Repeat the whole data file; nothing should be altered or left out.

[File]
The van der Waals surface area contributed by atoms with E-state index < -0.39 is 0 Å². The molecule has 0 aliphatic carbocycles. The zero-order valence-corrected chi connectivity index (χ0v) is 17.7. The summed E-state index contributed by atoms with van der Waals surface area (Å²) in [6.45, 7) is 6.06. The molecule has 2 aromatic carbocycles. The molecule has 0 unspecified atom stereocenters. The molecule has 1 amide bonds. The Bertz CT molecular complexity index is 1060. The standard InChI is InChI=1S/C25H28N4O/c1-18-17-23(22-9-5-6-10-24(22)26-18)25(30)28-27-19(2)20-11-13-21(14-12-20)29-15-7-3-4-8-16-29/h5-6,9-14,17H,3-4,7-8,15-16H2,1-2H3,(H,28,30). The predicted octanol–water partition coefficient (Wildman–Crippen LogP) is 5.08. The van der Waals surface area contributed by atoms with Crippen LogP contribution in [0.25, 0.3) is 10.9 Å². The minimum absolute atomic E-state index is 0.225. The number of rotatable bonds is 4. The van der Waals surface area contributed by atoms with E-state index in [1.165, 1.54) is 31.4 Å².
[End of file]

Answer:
The van der Waals surface area contributed by atoms with E-state index < -0.39 is 0 Å². The molecule has 0 aliphatic carbocycles. The zero-order valence-corrected chi connectivity index (χ0v) is 17.7. The summed E-state index contributed by atoms with van der Waals surface area (Å²) in [6.45, 7) is 6.06. The molecule has 2 aromatic carbocycles. The molecule has 0 unspecified atom stereocenters. The molecule has 1 amide bonds. The Bertz CT molecular complexity index is 1060. The standard InChI is InChI=1S/C25H28N4O/c1-18-17-23(22-9-5-6-10-24(22)26-18)25(30)28-27-19(2)20-11-13-21(14-12-20)29-15-7-3-4-8-16-29/h5-6,9-14,17H,3-4,7-8,15-16H2,1-2H3,(H,28,30). The predicted octanol–water partition coefficient (Wildman–Crippen LogP) is 5.08. The van der Waals surface area contributed by atoms with Crippen LogP contribution in [0.25, 0.3) is 10.9 Å². The minimum absolute atomic E-state index is 0.225. The number of rotatable bonds is 4. The van der Waals surface area contributed by atoms with E-state index in [1.165, 1.54) is 31.4 Å².